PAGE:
When watching TV automakers have two chances to put product & messaging in front of your eyeballs: the traditional 30-60 second ad or in-show product placement.
The advent of the digital video recorder has given users the ability to skip past commercials pushing automakers towards product placement as the operative eyeball grabbing media buy.
In case you aren’t familiar with what automotive product placement looks like - I’ll describe it for you. During a television show it typically comes in the form of a long akward shot of a vehicle or its navigation system. It can also present itself as an out-of-place comment about a vehicle’s fuel economy while doing something unrelated, like speeding to catch a murderer. That is product placement.
The most recent Nielsen Cross-Platform Report showed that viewers who watched Live TV had declined 2%. Their report noted the growing use of mobile and game consoles to consume TV content as having a role in the decline.
While Nielsen’s numbers may bring a sense of melancholy to traditional media, I don’t foresee this as a continuing trend. Events such as the presidential debate and the Red Bull “Space Jump” are clear indicators consumers still find value in live content.
That value exists in two forms: sharing with friends as it happens and supplemental support (i.e. fact checking during the presidential debate).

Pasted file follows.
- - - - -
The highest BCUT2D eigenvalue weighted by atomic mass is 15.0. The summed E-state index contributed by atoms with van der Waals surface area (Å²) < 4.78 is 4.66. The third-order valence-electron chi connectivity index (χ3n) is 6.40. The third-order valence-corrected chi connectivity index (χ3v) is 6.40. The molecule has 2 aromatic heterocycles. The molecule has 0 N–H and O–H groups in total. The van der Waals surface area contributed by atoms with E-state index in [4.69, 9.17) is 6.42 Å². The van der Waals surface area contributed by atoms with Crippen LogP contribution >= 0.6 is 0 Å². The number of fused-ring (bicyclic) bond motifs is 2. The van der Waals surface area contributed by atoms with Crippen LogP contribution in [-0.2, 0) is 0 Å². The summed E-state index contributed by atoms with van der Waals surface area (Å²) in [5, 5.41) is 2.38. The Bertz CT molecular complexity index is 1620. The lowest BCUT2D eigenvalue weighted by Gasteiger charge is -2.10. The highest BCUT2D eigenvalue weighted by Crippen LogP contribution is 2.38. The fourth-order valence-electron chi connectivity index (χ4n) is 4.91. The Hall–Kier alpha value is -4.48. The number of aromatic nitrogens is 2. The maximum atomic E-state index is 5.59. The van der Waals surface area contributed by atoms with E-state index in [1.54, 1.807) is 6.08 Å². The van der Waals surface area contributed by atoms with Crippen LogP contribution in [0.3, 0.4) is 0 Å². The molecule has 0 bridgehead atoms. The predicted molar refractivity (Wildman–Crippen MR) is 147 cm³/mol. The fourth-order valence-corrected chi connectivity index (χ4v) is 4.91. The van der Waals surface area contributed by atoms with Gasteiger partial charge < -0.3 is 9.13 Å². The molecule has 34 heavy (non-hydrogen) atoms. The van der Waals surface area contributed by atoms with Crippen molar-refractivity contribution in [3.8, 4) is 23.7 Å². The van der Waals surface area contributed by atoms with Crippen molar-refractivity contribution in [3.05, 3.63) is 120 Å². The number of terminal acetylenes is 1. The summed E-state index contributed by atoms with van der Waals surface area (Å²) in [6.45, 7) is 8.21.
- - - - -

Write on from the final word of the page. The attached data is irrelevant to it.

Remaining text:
My TV says TWEET!
Television shows have grown socially proactive. Most now display a hash tag somewhere on the screen and in some cases it remains up during the entire program. The goal isn’t merely to hear from fans, but in hopes those fans will amplify awareness of the show among their social networks. If I’m following 1,000 people and 5 of them are all tweeting #SomeNewShow, I’m going to turn on the TV to see what this show is all about. It’s a simple social endorsement.
But does encouraging viewers to take their eyeballs away from the TV diminish the value and reach of traditional commercials? If so what can brands do?
Simple: join the conversation. This applies doubly if your brand is affiliated with the programming.
Recently I discussed Hyundai’s relationship with AMC’s The Walking Dead. During The Walking Dead’s premier (October 14) there were 86,000 impressions on Twitter using either #TheWalkingDead or #WalkingDead.
This seems like a great opportunity for a brand to participate in a conversation, especially a brand with existing synergies. Unfortunately, during the day of the show’s premiere Hyundai’s official Twitter account wasn’t very active, sending out only these two tweets.
*In whiney voice* “But Juan, what could Hyundai possibly have to say about a zombie show?” Anything! Something is better than nothing.
It could have been funny: “What? Carl is missing again? Check the back of the Tuscon. Plenty of room back there.”
It could have been serious: Like a link to the Hyundai YouTube page or a photo of the Hyundai zombie car.
It could have been funny (but shorter): “BRAAAAAAAAAAAINNNSSS.:O”
I’m not just picking on Hyundai, this applies to all brands that participate in forms of product placement – GM and their support of CBS’s Hawaii Five-O or Toyota’s support of Bones on FOX network. And so on and so forth.
Brands should look for synergies everywhere, always. Live tweeting might not work for every television-tie-up automakers opt into, but for the ones that do, engage.
So the next time the silver Camaro SS in Hawaii Five-O finds itself in a high-speed chase Chevrolet’s Twitter feed
better should read, “Sorry bad guys. 426 horsepowers. You.Can’t.Win. #H50”